The UK’s energy sector has made great progress in reducing carbon emissions with the growth in renewable energy. Wind power, in particular, has been so successful in replacing fossil fuels that Grid integration is now becoming the real challenge.
As a result of a shortfall in transmission capability, it is estimated that the UK exploits only around 50% of its installed wind-power capacity. The consequence of this is that, to balance the Grid in 2019, the Balancing Services Use of System payment was more than £1.4bn, which includes constraint payments to wind farms for discarding power.
Using large volumes of wind-generated electrical power makes balancing the Grid difficult. To improve the situation, huge investments in grid infrastructure are required, alongside modulating conventional, controllable power plants. This includes demand-response initiatives, electricity import and export through transnational interconnectors, and electricity storage, such as hydroelectric and batteries.
This illustrates the inflexibility of this solution, and highlights the need for alternative approaches to storing energy, such as power to heat and power to gas.
By contrast, in Denmark – which has probably the highest percentage of wind power per capita in the world – there is a growing appreciation that successfully replacing fossil fuels with renewables will require far more than wind turbines and batteries. It will require a complete revolution of the country’s economy.
Denmark turned to renewables as a reaction to the oil crisis in the early 1970s, when most Danish homes had oil-fired heating. The drivers for change were cost and security of energy supply; now, a target of net zero by 2050 is driving Denmark to embark on a second renewables revolution.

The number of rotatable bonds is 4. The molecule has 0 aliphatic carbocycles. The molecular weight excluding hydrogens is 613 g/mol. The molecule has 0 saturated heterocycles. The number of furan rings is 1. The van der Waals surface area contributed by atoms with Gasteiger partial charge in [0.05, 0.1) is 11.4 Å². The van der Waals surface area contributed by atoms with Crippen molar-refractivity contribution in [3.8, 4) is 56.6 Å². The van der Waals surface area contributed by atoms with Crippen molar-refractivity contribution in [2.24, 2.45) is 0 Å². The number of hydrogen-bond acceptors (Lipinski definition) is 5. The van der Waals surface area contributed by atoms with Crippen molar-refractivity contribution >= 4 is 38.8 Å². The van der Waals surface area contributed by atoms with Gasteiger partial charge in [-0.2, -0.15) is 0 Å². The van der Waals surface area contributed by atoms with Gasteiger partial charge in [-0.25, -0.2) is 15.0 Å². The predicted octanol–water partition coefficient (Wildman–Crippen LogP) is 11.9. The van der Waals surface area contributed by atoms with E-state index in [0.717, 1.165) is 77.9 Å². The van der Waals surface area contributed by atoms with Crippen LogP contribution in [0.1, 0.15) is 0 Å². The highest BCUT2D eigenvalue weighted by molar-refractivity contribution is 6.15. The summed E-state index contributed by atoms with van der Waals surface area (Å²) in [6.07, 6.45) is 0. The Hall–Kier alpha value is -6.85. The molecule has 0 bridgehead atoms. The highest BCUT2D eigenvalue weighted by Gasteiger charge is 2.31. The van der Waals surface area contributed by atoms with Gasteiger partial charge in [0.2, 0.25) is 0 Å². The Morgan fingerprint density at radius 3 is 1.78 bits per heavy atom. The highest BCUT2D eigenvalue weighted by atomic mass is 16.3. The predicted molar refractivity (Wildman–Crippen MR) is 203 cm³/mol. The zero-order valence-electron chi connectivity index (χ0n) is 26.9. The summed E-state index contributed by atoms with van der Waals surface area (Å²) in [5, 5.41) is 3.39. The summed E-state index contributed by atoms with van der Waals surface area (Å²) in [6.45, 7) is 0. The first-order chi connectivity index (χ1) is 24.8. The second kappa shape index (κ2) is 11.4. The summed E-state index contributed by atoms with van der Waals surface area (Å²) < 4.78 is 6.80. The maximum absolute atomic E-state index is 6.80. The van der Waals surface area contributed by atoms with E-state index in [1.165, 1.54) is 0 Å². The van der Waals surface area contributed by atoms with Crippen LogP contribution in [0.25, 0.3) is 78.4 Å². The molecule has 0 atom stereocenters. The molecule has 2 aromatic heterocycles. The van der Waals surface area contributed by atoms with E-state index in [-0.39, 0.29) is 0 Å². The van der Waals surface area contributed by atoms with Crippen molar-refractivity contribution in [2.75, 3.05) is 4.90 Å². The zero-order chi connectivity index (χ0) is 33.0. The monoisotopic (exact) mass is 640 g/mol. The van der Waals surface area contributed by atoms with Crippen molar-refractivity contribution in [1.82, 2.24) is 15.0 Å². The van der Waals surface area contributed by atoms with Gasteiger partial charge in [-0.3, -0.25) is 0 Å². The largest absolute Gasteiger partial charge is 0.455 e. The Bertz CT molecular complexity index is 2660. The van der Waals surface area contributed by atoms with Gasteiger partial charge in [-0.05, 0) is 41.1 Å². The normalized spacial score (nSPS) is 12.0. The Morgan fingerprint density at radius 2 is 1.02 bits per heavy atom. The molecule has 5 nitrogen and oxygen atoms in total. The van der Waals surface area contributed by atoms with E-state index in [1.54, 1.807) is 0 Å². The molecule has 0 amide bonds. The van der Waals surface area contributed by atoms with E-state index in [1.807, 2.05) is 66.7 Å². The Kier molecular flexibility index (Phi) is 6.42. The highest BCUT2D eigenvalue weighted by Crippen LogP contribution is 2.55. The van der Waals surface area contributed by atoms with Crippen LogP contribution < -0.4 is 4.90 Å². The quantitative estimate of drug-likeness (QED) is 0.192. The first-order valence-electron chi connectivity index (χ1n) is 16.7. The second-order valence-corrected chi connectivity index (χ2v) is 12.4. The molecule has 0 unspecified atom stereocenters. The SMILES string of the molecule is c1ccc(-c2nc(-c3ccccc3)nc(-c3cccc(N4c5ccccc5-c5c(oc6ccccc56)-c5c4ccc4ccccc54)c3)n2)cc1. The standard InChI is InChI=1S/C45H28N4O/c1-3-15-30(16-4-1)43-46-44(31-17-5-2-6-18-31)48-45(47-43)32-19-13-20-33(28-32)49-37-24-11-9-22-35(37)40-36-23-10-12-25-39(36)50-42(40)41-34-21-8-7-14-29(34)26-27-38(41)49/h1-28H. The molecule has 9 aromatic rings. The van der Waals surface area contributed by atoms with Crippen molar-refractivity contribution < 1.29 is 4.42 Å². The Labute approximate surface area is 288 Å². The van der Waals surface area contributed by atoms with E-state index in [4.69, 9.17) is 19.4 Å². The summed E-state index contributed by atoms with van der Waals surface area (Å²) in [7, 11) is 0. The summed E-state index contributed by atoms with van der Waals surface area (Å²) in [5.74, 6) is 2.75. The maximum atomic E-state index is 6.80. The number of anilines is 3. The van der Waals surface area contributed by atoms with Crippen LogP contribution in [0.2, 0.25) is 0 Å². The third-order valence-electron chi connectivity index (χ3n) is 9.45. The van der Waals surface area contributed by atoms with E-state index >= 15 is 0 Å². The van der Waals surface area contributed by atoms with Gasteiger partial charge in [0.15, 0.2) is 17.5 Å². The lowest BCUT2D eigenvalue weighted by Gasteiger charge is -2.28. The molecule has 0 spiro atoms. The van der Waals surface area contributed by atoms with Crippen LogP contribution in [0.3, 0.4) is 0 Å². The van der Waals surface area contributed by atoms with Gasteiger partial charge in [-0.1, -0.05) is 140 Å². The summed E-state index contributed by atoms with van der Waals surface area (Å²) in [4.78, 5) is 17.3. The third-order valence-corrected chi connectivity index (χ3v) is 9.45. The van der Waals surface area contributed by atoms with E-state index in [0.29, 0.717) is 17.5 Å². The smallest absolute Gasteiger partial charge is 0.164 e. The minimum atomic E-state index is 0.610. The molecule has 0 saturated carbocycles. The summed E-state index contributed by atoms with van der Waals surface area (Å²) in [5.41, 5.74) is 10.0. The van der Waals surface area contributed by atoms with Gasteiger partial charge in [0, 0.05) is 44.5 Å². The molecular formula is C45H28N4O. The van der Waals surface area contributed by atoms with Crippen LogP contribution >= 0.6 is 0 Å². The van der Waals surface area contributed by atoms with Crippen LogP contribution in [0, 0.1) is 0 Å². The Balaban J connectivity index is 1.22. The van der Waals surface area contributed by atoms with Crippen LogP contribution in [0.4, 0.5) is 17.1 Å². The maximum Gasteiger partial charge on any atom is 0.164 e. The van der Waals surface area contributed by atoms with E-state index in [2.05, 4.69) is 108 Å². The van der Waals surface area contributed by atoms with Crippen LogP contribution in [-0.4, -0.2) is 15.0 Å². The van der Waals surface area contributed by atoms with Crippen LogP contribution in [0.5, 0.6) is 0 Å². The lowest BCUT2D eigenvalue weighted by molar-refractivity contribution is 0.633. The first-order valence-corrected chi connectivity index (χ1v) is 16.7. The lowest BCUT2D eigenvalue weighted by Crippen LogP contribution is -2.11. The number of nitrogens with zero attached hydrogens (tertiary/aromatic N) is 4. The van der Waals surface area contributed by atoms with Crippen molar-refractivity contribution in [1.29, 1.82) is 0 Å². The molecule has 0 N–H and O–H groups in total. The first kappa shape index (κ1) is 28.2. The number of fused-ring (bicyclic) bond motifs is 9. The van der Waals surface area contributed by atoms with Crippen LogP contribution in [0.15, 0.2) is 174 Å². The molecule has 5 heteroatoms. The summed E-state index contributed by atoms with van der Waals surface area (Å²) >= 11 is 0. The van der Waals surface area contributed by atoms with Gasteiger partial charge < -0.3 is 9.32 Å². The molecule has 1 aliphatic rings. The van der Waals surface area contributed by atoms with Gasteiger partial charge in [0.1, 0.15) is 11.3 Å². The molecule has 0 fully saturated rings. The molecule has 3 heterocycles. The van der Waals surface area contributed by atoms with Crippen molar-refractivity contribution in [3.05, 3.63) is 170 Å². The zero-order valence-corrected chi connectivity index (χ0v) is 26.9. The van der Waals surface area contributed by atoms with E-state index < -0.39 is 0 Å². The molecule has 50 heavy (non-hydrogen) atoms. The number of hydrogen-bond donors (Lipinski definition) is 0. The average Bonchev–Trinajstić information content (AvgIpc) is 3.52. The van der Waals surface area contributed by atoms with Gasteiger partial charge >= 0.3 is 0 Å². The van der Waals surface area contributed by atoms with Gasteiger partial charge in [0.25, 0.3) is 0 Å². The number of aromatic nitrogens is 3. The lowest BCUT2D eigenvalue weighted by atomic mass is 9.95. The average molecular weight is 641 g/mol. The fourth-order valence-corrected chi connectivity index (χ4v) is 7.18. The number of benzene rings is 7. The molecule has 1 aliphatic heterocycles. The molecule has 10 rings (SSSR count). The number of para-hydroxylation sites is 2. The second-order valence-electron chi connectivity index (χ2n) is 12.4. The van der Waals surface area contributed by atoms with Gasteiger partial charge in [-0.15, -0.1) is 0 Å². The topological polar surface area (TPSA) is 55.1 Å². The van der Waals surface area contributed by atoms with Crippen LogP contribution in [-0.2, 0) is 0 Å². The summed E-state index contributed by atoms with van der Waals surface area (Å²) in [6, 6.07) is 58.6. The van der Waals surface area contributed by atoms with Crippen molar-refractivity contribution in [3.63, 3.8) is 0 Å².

The expensive ‘hard’ electric approach being pursued by the UK has been eschewed in Denmark in favour of sector (or utility) coupling to provide low carbon heating and cooling to buildings. This is based on installing heat networks in urban areas to share energy between sectors, with heat pumps used to supply heat to buildings in remote areas where heat networks are not economically viable.
The crucial difference between the two approaches is that hard electrification requires storage using ‘power to power’ technologies (such as batteries), as opposed to storage by power to heat or power to gas. Power to heat can be activated during periods of abundant wind and/or solar generation, with conversion carried out by large-scale heat pumps or electric boilers, and the resultant hot water sent to storage for the short term, or season to season. Surplus renewable power can be used in the electrolysis of water to produce hydrogen gas for applications where there are no ready energy alternatives, such as heavy industry, aviation and transport.
A major benefit of heat networks is that they use waste heat from various sources, including power stations, waste incineration and industrial processes (including hydrogen production), to deliver energy cost-effectively. This reduces dependence on non-renewable fuels and improves security of supply.
A major benefit of heat networks is that they use waste heat from various sources, including power stations
For Denmark, it is estimated that around 35TWh of heat network heating will be required by 2050, with heat pumps supplying an additional 15TWh (see Figure 1). Some of the heat for district heating will be provided by ‘waste heat’ from the production of electro-fuels, the use of which helps to make the project viable.
To generate sufficient green electricity to power the country and to produce electro-fuels, Denmark is constructing two ‘energy islands’ in the North Sea, which will be hubs for offshore wind. Initially, one island will supply 2GW of energy, while the other will supply 3GW, but with the potential for both to supply up to 10GW.
According to the UK government, heat networks could contribute 95TWh, or 20% of the total heat demand, which is almost three times that of Denmark. That would offer huge potential economies-of-scale benefits.
The contrast in both cost and carbon-reduction savings from the UK adopting a sector-coupled approach could be significant when compared with the hard electric approach that the government appears to be pursuing – which is why the UK needs to pause now and consider its options very carefully.
About the author
Lars Fabricius is managing director at SAV Systems[/well]